The New School Convocation
Thursday, September 7, 2006
It’s a great honor to address the twenty-fourth convocation of The New School as the first university-wide public act of my provostship. Like some of you, I came to The New School from abroad, in my case from Beijing, China where I was on sabbatical leave from another university. But also like some of you, I am from New York City, having grown up about a mile from here. And when I was in junior high school, I remember walking by 65 Fifth Avenue and wondering what The New School was, especially since even then some of the buildings looked rather old.
It wasn’t until I went to graduate school at that outpost of The New School for Social Research, the University of Chicago, that I learned that The New School was a combination of Frankfurt and Paris on the Hudson, the nurturing holding environment for the university-in-exile, the birthplace of structuralism, and a bastion of European philosophy and social science. And when I arrived here two years ago as the dean of The New School for Social Research, I discovered like many of you did, that The New School consisted of many other parts, each with its own history of excellence. I’m sure Parsons students were surprised to learn that they were also connected not only to the university-in-exile, but a classical music conservatory and a drama school.
We also learned that since its founding in 1919 the university has always been at the forefront of education in the United States. During World War I The New School stood for a progressive internationalism in the face of nationalist isolationism. Over the next two decades, The New School would build upon an impressive agenda of the arts, adult education, and women’s’ rights. During the run-up to World War II, The New School responded to the rise of international fascism with the founding of the university-in-exile, thereby adding a graduate school and PhD programs that reinvigorated and updated its commitment to a progressive and international vision of democracy. The addition of the Graduate Faculty laid the foundation for The New School to become a university; in the ensuing decades we would add Parsons, Mannes, Milano, Lang, Jazz, and drama programs. At the same time, we have now gone global; according to a recent survey, we have one of the most international student bodies in the United States and we now have a flourishing program in international studies at The New School, along with an India-China Institute, and a host of international programs.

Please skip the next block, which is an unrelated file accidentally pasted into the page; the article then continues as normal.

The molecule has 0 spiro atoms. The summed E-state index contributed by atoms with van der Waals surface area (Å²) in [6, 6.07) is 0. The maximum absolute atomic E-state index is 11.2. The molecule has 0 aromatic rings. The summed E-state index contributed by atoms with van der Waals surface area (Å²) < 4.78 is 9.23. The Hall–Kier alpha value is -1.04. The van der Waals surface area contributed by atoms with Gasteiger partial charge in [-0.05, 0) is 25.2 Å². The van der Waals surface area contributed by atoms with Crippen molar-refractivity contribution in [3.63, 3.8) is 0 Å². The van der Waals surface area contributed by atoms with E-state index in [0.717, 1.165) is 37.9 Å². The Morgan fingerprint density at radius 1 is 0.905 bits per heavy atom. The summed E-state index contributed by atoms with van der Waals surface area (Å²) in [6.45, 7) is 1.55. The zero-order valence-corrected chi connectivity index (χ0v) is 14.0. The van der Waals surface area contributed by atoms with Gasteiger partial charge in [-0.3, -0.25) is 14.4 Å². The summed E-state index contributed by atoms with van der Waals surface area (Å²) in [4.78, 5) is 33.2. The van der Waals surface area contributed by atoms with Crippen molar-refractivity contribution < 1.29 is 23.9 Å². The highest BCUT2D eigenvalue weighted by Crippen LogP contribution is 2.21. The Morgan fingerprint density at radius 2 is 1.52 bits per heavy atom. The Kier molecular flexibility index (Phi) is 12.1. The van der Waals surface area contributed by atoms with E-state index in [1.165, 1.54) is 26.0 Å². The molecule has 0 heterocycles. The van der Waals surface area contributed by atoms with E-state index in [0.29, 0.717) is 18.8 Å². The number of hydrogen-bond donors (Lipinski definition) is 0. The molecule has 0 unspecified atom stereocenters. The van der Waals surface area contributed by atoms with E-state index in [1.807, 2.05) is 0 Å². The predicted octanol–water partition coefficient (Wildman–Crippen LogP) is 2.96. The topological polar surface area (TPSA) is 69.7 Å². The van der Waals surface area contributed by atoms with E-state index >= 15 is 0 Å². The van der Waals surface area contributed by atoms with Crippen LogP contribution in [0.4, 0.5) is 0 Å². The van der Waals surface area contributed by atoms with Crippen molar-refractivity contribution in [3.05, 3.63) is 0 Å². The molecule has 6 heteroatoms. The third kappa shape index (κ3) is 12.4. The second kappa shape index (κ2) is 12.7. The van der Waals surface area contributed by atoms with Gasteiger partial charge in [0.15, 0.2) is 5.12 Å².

Not unlike the other transformative moments in our history, we are now facing both a new international situation that challenges what we think education can be in a new global era. Three years ago, Bob Kerrey had the foresight to bring Arjun Appadurai from Yale University and the University of Chicago to become Provost and begin the transformation of The New School from eight divisions into a university. Arjun laid the foundation for a new New School by instituting a system of joint hires between divisions and developing a set of bridge themes to guide the academic development of the university. At the same time, President Kerrey and executive vice President Jim Murtha began creating a plan for the largest expansion of The New School since its founding, to be capped off by a signature university building on 65 Fifth Avenue.
The pieces are now in place for the third major transformation of The New School since its founding and the addition of the university-in-exile. This fall we will initiate a university wide discussion about the new New School and we hope that you will all become part of that larger conversation.
What will the new New School look like? How will it respond to the challenges that higher education faces in a global era? In the United States, there is a growing sense of crisis about what has become known as “general education” at the undergraduate level. In the sixties and seventies, the infamous “culture wars” were battles over what a liberal education should consist in, how progressive it should be. The echoes of these debates can be heard in the rush to prepare students for globalization, which usually means adding some economics or international relations courses and study abroad. One of the lessons from the Harvard debacle was how difficult it is to create a curriculum that meets the challenges of a globalizing world. Almost all of the attempts at general education have been attempts to revise the standard liberal arts curriculum by strengthening pre-professional training, what might be called a “vertical” consolidation of undergraduate education with graduate and professional schools. The diversity of most research universities lies not at the undergraduate level, but at the proliferation of graduate and professional programs: PhD programs, schools of medicine, law, and business, etc.